Featured Artist Leon Phillips explores the materiality of color by engaging his brushes, pigments, and even his own body.
Raised on a Canadian farm, Leon Phillips credits his perceptual experiences to being shaped by the expansive prairie landscape.
Leon is inspired by the notion that a painting is more than an image—it's a presence. His work is a choreographic record of his body's movements and he views his tools, including paintbrushes, as a dynamic medium through which the pigment is transmitted. "My gestures bump up against the edge of the picture plane and move with a consciousness of it," the artist explains.
Holding the belief that color is matter, with its own intrinsic material qualities, Leon views himself as merely a facilitator in his art studio "working with, rather than over, non-human agents."
Color is never just color with Leon Phillips. "It is always attached to the physical whether that is my body, my brushes, or the paint. Working with the materiality of color has led me to consider all of the non-human elements in my practice in a new and equitable way."
Artwork Archive had the chance to chat with Leon Phillips about his creative process, the materiality of color, and how Artwork Archive makes his art career more manageable!
You can see more of his work on Discovery and learn more about his art practice below.
Leon Phillips, 'Squish no. 1', 29.5 x 41 in, 2022
Has your work changed over time—do you find yourself understanding your art career through different periods of expression?
My work 30 years ago was abstract, but landscape-based; this approach slowly evolved into gestural abstraction with a focus on color.
A big breakthrough for me was switching from acrylic to watercolor and oil twelve years ago.
For many years prior to this, I had not been using brushes but had been exclusively pouring paint to do process-based work. When I switched to watercolor and oil, I started using brushes again.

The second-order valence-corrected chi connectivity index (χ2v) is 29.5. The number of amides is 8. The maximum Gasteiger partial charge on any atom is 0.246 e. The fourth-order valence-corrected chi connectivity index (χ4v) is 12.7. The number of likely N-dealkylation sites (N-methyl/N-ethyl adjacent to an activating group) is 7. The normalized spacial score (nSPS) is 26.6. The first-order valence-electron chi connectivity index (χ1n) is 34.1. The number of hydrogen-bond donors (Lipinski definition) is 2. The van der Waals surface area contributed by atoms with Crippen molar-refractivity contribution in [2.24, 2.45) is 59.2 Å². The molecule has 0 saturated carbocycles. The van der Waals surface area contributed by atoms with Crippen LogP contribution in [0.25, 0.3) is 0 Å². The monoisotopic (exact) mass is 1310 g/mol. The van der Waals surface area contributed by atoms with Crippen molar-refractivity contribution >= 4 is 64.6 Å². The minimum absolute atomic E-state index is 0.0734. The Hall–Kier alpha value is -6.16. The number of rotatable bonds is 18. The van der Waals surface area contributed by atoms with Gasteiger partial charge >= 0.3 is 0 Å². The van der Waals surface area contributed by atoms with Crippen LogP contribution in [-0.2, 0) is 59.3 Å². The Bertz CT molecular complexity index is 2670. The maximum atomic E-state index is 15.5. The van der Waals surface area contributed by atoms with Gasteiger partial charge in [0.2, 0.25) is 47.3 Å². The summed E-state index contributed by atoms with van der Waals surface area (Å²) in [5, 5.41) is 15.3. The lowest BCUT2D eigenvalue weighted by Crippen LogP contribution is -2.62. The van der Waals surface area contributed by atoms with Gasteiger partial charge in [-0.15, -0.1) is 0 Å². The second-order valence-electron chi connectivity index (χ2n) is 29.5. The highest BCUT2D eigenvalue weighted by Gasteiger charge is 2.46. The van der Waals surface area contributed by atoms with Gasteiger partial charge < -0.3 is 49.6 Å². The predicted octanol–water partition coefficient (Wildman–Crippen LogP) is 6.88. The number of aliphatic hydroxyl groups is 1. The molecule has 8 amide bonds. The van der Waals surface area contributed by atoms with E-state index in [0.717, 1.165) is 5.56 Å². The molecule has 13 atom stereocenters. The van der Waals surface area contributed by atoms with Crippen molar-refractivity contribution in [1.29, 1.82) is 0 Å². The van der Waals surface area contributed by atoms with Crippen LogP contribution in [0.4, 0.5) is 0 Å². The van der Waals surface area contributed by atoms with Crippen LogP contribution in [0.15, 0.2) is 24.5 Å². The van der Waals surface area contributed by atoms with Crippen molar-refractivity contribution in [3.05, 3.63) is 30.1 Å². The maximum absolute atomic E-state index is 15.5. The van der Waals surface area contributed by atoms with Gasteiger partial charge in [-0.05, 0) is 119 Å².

This was the step I needed to move me toward gestural work, experimenting with the materiality of color.
How did growing up on a Canadian farm influence your exploration of the materiality of color in your creative practice?
I feel that growing up on the prairies has definitely informed my work over the years.
I spent a lot of time outdoors, working and playing on our farm. There is really nothing that compares with the endless space and clear light of the Canadian prairies and, of course, the dramatic sunsets.
Maybe they are the reason why I love Baroque painting so much.
My work has always been about space, light, and movement. And, now that I think about it, these concerns are probably influenced by my early perceptual experiences being in the prairie landscape.
Leon Phillips, 'Squirm no. 17', 22 x 30 in, 2020
You mention that your brushes are not just tools, but rather, they are a dynamic medium through which the pigment is transmitted. Could you elaborate on the significance of this perspective?
That is really a good question because I think that artists typically approach their paintbrushes as inert tools merely employed or manipulated to express creative commands.
I challenge this traditional notion.
I work with my tools as non-human beings to make images. My brushes have agency—dynamic and affective qualities—within the creative context of the studio and the relational systems that exist there.
In the same way that paint mediums (acrylic, oil, or gum arabic) transmit pigment and color, so do my brushes.
By being aware of the dynamic nature of my brushes—and the fact that they are an extension of my sensory system—I am more attuned to their capabilities, their nature, and what they are trying to “say." As a result, the nature of my brushes is visualized in my paintings.
Do you have a favorite or most satisfying part of your creative process? If yes, tell us more about it!
I guess if I had to pick a favorite, I would say it is my bodily engagement with the materiality of pigment and paint.